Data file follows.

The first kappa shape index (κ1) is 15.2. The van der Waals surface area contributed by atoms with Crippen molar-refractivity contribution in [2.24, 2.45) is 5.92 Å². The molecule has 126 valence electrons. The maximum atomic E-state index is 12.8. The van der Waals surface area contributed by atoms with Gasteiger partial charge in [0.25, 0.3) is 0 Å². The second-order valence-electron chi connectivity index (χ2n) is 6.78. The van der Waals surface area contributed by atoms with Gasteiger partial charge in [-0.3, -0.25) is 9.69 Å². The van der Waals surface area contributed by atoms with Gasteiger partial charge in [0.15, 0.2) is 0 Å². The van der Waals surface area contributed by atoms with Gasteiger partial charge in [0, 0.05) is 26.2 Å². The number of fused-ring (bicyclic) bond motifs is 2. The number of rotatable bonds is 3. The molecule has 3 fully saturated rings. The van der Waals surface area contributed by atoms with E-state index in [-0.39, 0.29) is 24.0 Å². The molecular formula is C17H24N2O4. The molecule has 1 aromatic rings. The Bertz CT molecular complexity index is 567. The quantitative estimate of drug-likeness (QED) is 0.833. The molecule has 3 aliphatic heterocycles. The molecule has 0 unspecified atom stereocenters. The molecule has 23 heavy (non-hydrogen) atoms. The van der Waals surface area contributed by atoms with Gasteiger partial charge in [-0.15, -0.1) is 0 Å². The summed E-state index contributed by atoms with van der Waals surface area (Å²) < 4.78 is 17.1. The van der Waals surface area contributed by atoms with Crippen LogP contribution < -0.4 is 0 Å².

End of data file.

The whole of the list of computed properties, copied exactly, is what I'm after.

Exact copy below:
The first kappa shape index (κ1) is 15.2. The van der Waals surface area contributed by atoms with Crippen molar-refractivity contribution in [2.24, 2.45) is 5.92 Å². The molecule has 126 valence electrons. The maximum atomic E-state index is 12.8. The van der Waals surface area contributed by atoms with Gasteiger partial charge in [0.25, 0.3) is 0 Å². The second-order valence-electron chi connectivity index (χ2n) is 6.78. The van der Waals surface area contributed by atoms with Gasteiger partial charge in [-0.3, -0.25) is 9.69 Å². The van der Waals surface area contributed by atoms with Gasteiger partial charge in [0.15, 0.2) is 0 Å². The van der Waals surface area contributed by atoms with Gasteiger partial charge in [0, 0.05) is 26.2 Å². The number of fused-ring (bicyclic) bond motifs is 2. The number of rotatable bonds is 3. The molecule has 3 fully saturated rings. The van der Waals surface area contributed by atoms with E-state index in [-0.39, 0.29) is 24.0 Å². The molecular formula is C17H24N2O4. The molecule has 1 aromatic rings. The Bertz CT molecular complexity index is 567. The quantitative estimate of drug-likeness (QED) is 0.833. The molecule has 3 aliphatic heterocycles. The molecule has 0 unspecified atom stereocenters. The molecule has 23 heavy (non-hydrogen) atoms. The van der Waals surface area contributed by atoms with Gasteiger partial charge in [-0.15, -0.1) is 0 Å². The summed E-state index contributed by atoms with van der Waals surface area (Å²) < 4.78 is 17.1. The van der Waals surface area contributed by atoms with Crippen LogP contribution < -0.4 is 0 Å².